Frequently Asked Questions

What is a digital clinic? What is telehealth?
Treatment through Boulder is entirely digital, which means that participants meet and connect with their providers through secure video and messaging in the Boulder App. Offering treatment via telehealth makes care easy to access anytime, anywhere — participants complete visits from home or wherever they feel most comfortable, and pick up prescriptions at their local pharmacy or can often have medications mailed to them.

What is medication-based treatment for opioid addiction?
Boulder is committed to offering the highest quality, evidence-based care to support our participants. We prescribe buprenorphine (Suboxone) for participants with opioid use disorders because it is safe, proven effective, and helps people to live longer, healthier lives and to meet their recovery goals. We combine medication-based treatment with expert medical care and advice, peer recovery coaching, and care coordination to ensure that participants have the right medication, resources, and support to work towards their unique recovery goals.

What is a Care Team?
Each Boulder participant is matched with an interdisciplinary team of providers who collaborate with them to craft a treatment plan that fits their needs.

  • Clinicians are specially trained in addiction medicine, and can prescribe medication, supervise care, and address related medical issues.
  • Care Advocates guide participants through the recovery process, helping with scheduling, insurance, pharmacy issues, and more.
  • Peer Coaches bring understanding from their own lived experience of recovery to support participants, and help with accessing local resources.

Who is eligible for treatment with Boulder?
Our eligibility checker can help you determine whether Boulder’s coverage areas and payment options meet your needs.

How can I refer patients to Boulder?
We offer several ways for you to refer your patients to Boulder.

Is treatment through Boulder covered by insurance?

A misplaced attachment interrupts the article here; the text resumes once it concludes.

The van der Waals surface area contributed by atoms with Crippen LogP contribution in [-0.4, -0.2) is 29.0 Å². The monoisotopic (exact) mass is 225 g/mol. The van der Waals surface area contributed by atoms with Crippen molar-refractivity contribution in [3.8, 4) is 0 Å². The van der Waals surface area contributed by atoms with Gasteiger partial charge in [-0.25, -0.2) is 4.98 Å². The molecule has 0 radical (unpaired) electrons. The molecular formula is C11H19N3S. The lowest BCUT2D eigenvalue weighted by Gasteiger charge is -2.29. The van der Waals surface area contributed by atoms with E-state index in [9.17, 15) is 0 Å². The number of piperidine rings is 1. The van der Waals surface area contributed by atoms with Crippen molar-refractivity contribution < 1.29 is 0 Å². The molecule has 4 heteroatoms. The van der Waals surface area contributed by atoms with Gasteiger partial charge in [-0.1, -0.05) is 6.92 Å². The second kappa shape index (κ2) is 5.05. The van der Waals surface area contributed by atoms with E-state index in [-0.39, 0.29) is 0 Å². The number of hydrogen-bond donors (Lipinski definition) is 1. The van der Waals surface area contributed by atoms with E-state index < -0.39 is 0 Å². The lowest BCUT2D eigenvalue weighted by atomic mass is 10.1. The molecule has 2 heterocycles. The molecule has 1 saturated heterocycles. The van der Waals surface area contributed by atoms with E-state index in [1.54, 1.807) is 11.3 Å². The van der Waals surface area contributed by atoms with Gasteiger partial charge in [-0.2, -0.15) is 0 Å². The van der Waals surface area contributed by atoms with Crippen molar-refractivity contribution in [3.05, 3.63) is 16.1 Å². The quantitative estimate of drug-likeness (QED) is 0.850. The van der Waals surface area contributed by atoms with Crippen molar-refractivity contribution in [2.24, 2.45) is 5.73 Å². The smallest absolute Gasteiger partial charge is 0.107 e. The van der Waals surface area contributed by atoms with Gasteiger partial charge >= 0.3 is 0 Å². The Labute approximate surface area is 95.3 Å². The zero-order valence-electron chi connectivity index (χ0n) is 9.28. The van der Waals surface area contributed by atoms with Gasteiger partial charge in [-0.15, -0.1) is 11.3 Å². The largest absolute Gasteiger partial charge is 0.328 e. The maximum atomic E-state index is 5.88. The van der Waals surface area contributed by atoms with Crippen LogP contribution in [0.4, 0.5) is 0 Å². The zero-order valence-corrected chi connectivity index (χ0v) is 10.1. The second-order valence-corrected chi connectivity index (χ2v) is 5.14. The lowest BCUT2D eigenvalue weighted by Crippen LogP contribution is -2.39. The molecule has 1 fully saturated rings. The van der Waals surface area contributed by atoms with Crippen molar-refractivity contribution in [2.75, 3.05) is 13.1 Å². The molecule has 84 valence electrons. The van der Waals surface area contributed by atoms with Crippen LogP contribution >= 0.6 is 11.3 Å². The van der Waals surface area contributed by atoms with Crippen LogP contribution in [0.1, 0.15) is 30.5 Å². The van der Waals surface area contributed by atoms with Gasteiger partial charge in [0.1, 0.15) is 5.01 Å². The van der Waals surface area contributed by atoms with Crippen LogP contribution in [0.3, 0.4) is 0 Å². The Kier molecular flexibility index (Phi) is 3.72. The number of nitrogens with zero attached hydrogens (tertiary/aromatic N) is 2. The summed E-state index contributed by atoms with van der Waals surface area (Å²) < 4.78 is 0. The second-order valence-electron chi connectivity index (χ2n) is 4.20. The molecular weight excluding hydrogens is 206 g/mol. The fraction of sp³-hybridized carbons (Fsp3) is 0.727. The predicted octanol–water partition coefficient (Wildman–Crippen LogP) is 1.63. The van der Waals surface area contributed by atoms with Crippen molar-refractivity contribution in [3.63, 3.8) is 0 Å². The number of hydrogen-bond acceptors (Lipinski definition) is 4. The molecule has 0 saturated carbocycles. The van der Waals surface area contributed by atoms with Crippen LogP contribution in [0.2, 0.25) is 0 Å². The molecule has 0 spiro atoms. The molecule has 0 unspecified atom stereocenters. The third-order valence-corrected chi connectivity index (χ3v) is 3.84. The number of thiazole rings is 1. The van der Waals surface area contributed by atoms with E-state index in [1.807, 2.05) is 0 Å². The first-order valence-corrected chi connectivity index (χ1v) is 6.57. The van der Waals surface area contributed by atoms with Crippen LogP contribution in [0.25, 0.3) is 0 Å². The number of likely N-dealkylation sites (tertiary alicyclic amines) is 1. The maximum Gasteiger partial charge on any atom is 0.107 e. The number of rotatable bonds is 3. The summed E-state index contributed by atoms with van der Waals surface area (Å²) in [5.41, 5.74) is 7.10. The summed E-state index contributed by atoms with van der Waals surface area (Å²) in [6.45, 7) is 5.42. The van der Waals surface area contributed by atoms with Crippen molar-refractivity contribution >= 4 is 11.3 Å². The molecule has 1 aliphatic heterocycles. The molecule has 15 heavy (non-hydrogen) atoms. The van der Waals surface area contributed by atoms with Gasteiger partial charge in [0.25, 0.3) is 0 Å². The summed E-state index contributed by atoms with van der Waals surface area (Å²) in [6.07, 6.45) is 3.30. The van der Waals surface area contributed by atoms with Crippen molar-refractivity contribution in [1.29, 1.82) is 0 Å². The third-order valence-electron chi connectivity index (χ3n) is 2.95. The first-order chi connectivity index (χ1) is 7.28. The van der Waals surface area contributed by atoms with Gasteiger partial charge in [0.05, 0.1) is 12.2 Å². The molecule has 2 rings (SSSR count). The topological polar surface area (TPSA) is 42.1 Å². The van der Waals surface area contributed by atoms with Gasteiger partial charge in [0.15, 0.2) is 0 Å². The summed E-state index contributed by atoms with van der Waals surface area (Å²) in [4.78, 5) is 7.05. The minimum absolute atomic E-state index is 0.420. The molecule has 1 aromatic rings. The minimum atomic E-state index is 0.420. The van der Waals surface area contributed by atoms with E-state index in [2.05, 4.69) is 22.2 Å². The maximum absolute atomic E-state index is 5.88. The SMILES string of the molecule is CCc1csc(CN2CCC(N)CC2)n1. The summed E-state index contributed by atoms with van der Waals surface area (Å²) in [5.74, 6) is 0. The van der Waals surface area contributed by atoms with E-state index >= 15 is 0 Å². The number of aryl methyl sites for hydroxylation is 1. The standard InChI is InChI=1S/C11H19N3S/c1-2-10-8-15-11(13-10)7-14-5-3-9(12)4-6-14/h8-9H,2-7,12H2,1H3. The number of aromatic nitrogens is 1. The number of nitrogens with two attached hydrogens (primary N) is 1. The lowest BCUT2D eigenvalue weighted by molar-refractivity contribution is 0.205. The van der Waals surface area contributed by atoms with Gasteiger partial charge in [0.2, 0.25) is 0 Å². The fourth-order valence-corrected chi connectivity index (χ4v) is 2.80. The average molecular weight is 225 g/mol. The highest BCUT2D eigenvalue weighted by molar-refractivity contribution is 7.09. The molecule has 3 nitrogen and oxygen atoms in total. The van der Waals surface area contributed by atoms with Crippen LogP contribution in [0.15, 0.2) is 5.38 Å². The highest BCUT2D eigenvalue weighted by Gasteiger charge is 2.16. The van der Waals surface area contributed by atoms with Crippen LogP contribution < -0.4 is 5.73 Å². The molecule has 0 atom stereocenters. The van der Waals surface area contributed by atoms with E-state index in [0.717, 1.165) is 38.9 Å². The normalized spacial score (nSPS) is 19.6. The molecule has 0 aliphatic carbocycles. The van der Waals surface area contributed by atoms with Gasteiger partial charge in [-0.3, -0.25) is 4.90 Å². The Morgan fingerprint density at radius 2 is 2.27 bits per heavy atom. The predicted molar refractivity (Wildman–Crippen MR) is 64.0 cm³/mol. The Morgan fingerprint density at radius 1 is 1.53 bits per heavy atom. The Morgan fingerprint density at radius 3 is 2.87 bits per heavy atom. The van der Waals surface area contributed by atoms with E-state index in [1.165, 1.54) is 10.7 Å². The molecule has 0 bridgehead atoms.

Treatment with Boulder is covered by a number of insurance carriers, and we’re working as fast as we can to partner with new plans across the US. You can use our eligibility checker to learn more about payment options available to you.

Do I have to see a doctor in person to enroll?
In most areas we serve, participants can start treatment entirely virtually, without an in-person visit.

Will I have to provide personal information or a credit card to get more information?
No. We’re happy to chat anonymously about our program to help you determine if it’s right for you, or help you find other options that will be a better fit. Anything you share with us is completely confidential, regardless of whether you choose to enroll with Boulder.

Can I enroll if I’m still using opioids, alcohol, methamphetamine, nicotine, or other substances?
Yes. Whether you want to reduce your use, eliminate some substances but not others, or stop entirely, we’ll customize your treatment to your unique needs and goals.

What if I miss a visit? Will I have to go without my medication?
We know that medications like buprenorphine are life-saving, so we work to make sure that participants have uninterrupted access to their prescriptions. Unexpectedly losing access to medication puts people at risk, and we never want to add stress or uncertainty to our participants' lives. If you miss a visit, our team is always here to help you reschedule, and you can message with your provider in the Boulder App to discuss your needs and make a plan together. We'll also never charge you for a missed visit, or discharge you from our care because of it — we know unexpected conflicts arise, and we’re always here to support you.

How is Boulder responding to Coronavirus (COVID-19)?
Boulder is here to care for new and existing participants during this time and always. Learn more about Boulder’s response to COVID-19, including how we’re expanding services for current and new participants and information for health insurers, providers, and other referral partners about how Boulder can reduce the burden on in-person care delivery systems.

Didn’t answer your question? Please feel free to contact us.

Welcoming new patients for opioid use and alcohol use treatment